However, today is my favorite day of the year. I will sit in a bar with tons of TV's and watch 16 basketball games, most of which involving teams I barely care about. Really, how awesome is the tourney? I will of course be passionately rooting for every double-digit seed, but especially UMBC (Go Retrievers!) and the B (Go Bears!).

Monday, March 17, 2008

Bears Dance

The Selection Committee made the B wait. And wait. And wait. But after they had their fun tormenting Baylor, revealing the Bears last (that's 65th of 65), the NCAA threw the Bears a bone by giving them a pretty darn good draw. Have you ever watched Big Ten basketball? It's like watching paint dry. Well, if the paint was getting fouled by some awkward post player. Purdue ain't that great, particularly for a sixth seed. Let's put it like this, Baylor will be the far more athletic team.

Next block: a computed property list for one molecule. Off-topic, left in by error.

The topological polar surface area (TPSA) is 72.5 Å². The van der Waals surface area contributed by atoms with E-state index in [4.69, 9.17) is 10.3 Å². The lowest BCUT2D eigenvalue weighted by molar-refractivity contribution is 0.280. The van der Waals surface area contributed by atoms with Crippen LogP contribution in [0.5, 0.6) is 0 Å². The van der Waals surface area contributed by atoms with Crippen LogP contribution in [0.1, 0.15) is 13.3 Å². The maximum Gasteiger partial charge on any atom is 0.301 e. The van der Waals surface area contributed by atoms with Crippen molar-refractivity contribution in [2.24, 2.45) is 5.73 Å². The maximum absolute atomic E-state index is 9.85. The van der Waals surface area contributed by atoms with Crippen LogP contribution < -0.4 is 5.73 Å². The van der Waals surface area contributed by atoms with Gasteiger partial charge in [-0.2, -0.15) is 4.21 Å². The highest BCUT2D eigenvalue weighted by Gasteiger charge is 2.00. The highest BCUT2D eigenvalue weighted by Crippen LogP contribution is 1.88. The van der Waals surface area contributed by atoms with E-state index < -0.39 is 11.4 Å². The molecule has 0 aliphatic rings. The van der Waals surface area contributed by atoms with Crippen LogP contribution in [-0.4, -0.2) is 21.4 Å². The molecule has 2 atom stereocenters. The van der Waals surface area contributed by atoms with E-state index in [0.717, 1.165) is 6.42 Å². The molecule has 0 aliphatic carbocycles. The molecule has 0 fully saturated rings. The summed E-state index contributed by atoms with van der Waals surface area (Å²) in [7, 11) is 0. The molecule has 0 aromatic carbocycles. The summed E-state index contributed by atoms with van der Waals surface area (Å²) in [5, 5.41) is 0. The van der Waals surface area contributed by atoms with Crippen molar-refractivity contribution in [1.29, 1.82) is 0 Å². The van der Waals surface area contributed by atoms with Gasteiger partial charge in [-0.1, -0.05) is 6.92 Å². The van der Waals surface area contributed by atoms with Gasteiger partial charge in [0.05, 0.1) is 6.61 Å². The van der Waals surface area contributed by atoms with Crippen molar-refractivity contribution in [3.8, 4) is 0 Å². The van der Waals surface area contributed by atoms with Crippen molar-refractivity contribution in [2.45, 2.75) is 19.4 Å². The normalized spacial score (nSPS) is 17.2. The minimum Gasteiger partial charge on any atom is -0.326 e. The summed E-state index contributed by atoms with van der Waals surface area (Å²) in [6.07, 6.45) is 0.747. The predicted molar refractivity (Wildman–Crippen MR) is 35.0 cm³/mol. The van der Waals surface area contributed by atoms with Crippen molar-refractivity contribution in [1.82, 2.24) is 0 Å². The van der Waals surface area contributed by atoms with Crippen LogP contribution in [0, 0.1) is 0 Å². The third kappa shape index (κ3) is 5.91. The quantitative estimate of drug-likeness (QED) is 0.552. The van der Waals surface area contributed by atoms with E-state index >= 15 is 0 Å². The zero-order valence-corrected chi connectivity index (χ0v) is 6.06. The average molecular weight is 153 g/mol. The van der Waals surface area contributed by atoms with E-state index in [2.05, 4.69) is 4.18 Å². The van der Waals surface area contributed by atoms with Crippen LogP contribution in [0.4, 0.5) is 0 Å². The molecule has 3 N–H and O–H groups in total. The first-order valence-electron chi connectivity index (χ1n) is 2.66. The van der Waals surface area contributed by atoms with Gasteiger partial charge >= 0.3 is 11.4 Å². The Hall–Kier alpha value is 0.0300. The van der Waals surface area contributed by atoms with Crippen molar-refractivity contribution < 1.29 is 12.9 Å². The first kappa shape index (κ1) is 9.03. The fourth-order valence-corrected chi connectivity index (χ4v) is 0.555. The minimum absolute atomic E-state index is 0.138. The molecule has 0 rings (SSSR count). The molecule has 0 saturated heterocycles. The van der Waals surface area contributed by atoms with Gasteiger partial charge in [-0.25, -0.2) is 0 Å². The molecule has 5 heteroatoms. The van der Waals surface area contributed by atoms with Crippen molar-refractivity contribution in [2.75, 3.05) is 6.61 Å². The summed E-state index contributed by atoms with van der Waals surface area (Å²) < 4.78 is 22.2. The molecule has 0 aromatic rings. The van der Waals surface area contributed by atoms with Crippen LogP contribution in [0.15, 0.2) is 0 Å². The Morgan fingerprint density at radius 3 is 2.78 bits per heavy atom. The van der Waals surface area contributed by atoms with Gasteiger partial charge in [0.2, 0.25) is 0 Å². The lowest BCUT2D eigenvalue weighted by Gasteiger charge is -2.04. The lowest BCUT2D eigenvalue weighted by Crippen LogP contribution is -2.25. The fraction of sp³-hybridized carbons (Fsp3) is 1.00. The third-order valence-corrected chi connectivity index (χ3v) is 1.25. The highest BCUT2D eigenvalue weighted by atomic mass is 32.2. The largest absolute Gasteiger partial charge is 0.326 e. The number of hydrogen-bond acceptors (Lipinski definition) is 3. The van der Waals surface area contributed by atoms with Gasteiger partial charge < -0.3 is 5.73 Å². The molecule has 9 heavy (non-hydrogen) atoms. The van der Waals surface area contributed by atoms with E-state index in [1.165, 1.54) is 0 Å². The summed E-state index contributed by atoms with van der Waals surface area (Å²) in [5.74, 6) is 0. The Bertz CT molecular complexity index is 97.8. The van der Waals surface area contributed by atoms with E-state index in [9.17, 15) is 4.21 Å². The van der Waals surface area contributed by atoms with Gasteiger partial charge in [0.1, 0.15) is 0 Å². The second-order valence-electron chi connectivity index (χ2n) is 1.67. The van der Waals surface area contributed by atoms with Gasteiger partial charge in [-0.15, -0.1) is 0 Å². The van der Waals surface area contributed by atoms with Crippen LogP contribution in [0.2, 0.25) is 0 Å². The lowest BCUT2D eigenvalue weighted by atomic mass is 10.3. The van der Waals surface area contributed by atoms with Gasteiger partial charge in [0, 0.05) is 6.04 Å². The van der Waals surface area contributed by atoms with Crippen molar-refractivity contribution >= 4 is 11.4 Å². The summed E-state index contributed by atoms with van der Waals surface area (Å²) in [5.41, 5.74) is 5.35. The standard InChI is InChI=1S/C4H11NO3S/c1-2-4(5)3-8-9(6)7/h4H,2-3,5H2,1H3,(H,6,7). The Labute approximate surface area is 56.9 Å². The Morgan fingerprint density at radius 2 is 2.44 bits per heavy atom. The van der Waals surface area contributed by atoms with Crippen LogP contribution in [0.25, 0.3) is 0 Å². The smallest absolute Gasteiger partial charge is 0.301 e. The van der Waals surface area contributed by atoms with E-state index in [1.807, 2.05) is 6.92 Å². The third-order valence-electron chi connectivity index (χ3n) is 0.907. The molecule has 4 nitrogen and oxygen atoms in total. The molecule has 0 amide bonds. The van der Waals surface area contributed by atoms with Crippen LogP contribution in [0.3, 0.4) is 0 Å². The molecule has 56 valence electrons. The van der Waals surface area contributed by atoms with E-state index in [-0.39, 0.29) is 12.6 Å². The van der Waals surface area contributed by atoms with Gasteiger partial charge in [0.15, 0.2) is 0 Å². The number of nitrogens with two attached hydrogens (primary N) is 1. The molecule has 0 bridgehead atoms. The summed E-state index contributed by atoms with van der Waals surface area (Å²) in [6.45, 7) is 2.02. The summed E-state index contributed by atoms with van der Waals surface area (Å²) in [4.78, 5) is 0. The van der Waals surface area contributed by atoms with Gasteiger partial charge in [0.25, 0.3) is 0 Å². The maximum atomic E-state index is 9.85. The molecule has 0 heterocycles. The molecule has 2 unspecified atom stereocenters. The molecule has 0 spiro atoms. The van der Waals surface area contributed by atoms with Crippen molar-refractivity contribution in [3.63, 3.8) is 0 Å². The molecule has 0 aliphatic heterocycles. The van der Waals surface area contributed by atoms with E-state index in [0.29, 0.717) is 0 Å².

I'd rather have Baylor's draw than Texas A&M's. And A&M got a higher seed. But at least Baylor will have a puncher's chance in the second round against Xavier. If A&M gets past BYU in the first, they are going to get stomped by UCLA. So, all things considered, maybe it was a good thing A&M beat Baylor last week.

Sunday, March 16, 2008

Spring Break

I am not dead. Despite what the people who left me 10 messages on my cellphone think. I was just in Houston without my cell or internet, enjoying life as a soon-to-be-employed attorney. Being in Houston reminded me why I'm happy to have a job in Dallas.

I also learned that it hurts when Random Drunk Guy punches you in the head.

Monday, March 10, 2008

Environmntalists Say You Are A Sinner